ABSTRACT: To date, three main gasotransmitters, that is, hydrogen sulfide (H

20 Review Synapses in neurodegenerative diseases. 2017

Bae, Jae Ryul / Kim, Sung Hyun. ·Department of Biomedical Science, Graduate School, Kyung Hee University, Seoul 02447, Korea. · Department of Physiology, School of Medicine, Kyung Hee University, Seoul 02447, Korea. ·BMB Rep · Pubmed #28270301.

ABSTRACT: Synapse is the basic structural and functional component for neural communication in the brain. The presynaptic terminal is the structural and functionally essential area that initiates communication and maintains the continuous functional neural information flow. It contains synaptic vesicles (SV) filled with neurotransmitters, an active zone for release, and numerous proteins for SV fusion and retrieval. The structural and functional synaptic plasticity is a representative characteristic; however, it is highly vulnerable to various pathological conditions. In fact, synaptic alteration is thought to be central to neural disease processes. In particular, the alteration of the structural and functional phenotype of the presynaptic terminal is a highly significant evidence for neural diseases. In this review, we specifically describe structural and functional alteration of nerve terminals in several neurodegenerative diseases, including Alzheimer's disease (AD), Parkinson's disease (PD), Amyotrophic lateral sclerosis (ALS), and Huntington's disease (HD). [BMB Reports 2017; 50(5): 237-246].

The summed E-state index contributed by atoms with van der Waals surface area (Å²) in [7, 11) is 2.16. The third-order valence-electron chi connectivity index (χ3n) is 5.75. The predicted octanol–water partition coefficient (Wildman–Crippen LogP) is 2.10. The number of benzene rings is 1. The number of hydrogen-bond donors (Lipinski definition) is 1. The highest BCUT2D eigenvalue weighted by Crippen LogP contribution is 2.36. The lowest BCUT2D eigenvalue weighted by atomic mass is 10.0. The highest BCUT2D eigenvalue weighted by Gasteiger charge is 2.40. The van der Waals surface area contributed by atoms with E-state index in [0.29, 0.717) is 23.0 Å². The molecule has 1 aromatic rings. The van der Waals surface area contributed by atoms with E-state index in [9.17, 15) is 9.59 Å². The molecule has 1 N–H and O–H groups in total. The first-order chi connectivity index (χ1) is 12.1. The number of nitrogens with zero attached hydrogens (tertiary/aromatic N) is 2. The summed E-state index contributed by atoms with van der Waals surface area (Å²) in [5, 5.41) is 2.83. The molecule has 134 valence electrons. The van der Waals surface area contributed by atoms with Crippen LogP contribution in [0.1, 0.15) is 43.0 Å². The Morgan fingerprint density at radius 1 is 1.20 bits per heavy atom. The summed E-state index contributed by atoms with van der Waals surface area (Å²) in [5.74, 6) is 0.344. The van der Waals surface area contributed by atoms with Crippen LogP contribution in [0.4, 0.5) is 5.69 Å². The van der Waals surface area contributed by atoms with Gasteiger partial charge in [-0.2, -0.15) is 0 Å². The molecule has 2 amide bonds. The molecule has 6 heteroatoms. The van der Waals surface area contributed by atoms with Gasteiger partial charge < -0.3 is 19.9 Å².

21 Review Clinical effectiveness of acupuncture on Parkinson disease: A PRISMA-compliant systematic review and meta-analysis. 2017

Lee, Sook-Hyun / Lim, Sabina. ·aDepartment of Applied Korean Medicine, College of Korean Medicine, Graduate School, Kyung Hee University bResearch Group of Pain and Neuroscience, WHO Collaborating Center for Traditional Medicine, East-West Medical Research Institute cDepartment of Meridian and Acupoint, College of Korean Medicine, Kyung Hee University, Seoul, Republic of Korea. ·Medicine (Baltimore) · Pubmed #28099340.